Optimizing Oil and Gas Artificial Lift with Cloud-based SCADA

by , | Mar 11, 2021 | Oil & Gas | 0 comments

In an Emerson Exchange Americas virtual series presentation, Emerson’s Evan West discusses ways to optimize artificial lift techniques using cloud-based Supervisory Control and Data Acquisition (SCADA) technologies. Here is his presentation abstract:

Tighter CAPEX [capital expenditures] has put more emphasis on a BOE [barrel of oil equivalent] replacement strategy that includes optimizing oil and gas production from your current assets. Join our expert to learn how to achieve production targets and keep production optimized by enhancing your plunger lift and rod pumping operations. Learn how to take a ‘surveillance by exception’ approach to identify critical issues, perform remote actions to optimize and see the future potential of more advanced optimization capabilities on the journey to autonomous production operations.

Evan opened comparing the journey of oil & gas autonomous operations to the journey of autonomous vehicle operations. The goals are to be as safe as possible and optimize performance.

Following this analogy, he shared the five phases on the journey to autonomous production operations:

Evan discussed examples to optimize plunger artificial lift techniques. The journey includes better sensing & remote monitoring, a comprehensive automation strategy, developing actionable data and using advanced analytics. This path enables advancement through the five phases of autonomous operations.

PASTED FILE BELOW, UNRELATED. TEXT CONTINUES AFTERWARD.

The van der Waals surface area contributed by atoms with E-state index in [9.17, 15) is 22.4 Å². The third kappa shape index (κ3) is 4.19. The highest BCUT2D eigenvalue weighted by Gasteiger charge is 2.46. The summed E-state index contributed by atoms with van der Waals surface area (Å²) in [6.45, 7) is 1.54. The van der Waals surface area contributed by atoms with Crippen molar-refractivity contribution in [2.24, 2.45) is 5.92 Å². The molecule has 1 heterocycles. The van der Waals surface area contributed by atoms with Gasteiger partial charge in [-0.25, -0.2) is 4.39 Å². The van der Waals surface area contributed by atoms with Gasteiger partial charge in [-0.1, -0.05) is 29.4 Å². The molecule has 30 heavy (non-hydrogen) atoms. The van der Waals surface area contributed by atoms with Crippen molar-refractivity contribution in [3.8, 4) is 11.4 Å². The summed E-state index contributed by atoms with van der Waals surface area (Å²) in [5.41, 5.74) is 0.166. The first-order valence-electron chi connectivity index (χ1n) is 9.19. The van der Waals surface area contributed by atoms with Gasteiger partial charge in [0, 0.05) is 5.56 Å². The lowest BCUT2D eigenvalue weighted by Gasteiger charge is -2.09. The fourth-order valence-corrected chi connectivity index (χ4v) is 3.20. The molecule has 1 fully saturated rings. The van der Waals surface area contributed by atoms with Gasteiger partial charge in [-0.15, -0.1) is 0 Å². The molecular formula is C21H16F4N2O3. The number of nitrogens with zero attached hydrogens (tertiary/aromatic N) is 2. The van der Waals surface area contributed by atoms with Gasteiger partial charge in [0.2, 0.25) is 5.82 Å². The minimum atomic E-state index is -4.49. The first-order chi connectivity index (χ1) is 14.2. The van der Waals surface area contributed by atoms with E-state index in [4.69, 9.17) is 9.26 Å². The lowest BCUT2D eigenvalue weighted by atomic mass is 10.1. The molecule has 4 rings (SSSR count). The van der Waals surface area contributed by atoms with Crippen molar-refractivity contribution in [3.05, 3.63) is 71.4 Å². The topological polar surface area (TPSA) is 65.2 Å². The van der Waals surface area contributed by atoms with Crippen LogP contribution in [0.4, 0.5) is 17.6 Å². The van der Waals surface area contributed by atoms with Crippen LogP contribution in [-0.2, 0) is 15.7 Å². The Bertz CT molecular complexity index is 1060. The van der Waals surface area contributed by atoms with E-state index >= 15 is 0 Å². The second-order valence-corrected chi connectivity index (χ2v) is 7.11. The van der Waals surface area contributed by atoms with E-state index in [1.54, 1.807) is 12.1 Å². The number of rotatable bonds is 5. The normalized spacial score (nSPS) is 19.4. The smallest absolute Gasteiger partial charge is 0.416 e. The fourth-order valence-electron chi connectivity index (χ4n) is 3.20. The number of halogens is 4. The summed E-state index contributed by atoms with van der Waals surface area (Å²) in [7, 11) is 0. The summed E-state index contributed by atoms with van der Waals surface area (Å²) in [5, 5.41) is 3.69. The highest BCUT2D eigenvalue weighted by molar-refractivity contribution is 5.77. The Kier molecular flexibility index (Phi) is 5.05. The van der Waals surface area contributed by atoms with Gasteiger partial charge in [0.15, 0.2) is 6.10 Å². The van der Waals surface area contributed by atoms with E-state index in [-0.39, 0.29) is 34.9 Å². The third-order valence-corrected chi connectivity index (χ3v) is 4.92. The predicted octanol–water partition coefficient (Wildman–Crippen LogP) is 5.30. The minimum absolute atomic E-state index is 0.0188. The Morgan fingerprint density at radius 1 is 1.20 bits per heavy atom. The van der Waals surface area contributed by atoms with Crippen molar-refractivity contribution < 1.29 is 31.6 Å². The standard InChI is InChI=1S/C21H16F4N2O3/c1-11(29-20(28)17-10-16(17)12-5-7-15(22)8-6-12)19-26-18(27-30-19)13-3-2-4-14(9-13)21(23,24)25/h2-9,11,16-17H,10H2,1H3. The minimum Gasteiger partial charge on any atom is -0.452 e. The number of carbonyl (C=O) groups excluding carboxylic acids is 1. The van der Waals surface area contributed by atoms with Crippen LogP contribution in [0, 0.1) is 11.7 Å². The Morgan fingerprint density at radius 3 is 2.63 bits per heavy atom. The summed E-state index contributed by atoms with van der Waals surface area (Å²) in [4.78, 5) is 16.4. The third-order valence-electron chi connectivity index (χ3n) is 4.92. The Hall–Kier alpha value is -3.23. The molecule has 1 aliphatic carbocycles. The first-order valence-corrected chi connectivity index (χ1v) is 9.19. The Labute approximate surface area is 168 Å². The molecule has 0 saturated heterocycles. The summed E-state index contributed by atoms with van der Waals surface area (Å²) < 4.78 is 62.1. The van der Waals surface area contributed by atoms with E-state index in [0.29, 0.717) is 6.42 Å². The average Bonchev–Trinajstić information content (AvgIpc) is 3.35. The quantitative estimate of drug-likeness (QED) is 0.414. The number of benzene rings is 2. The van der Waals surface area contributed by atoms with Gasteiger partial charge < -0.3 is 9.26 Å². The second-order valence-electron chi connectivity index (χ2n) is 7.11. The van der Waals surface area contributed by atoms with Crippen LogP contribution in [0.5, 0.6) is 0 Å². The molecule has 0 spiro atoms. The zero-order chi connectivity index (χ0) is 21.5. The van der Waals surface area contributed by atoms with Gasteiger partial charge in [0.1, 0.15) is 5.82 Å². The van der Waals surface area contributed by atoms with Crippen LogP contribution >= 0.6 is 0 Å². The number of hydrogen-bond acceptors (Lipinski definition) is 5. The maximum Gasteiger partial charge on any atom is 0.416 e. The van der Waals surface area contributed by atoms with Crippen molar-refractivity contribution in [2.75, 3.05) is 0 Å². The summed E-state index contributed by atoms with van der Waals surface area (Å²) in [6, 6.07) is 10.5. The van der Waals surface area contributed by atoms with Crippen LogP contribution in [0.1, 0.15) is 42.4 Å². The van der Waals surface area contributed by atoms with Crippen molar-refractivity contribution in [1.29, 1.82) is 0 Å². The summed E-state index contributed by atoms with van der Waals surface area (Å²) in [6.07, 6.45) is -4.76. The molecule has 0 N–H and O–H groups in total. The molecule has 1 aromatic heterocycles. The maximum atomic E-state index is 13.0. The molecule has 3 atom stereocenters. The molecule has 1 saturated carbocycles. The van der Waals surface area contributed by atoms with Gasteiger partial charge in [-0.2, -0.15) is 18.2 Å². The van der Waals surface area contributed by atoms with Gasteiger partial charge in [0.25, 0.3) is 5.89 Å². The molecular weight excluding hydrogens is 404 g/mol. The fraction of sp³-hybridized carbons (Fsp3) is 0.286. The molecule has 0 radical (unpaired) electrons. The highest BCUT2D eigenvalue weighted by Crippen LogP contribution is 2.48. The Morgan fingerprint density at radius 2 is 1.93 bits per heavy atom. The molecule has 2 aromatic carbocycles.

Combining the right remote terminal unit (RTU) plunger application with the right SCADA host enables better remote visibility and two-way control. He shared several examples, one where the data and analytics detected plunger wear by remotely visualizing fluid load increases, casing drawdown decreases to identify the need to replace the worn plunger.

Evan next shared examples of rod pumping optimization. The first example was a case with debris at the top of the pump. The cloud-based SCADA host could detect the issue by alarming on the rod load increase to detect the issue and enable maintenance before equipment damage could occur. The fix could be made remotely to avoid a trip to the well pad.

A second example was being able to remotely identify a stuck valve open condition. A historical trend identified the condition and a remote maintenance tech can increase the downstroke speed to unstick the valve.

Machine learning and artificial intelligence enable movement to phase 4 automation. Based upon an abnormal condition identified, an automated script can be initiative to address the abnormal condition, such as the stuck valve in the last example. Visibility and alarms for remote personnel is still available to monitor the situation and fix.

Visit the Zedi SaaS SCADA Solutions section on Emerson.com for more on these technologies to move down the path towards autonomous operations.

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Featured Expert

  • Evan West
    VP Platform Client Services, Zedi SaaS SCADA

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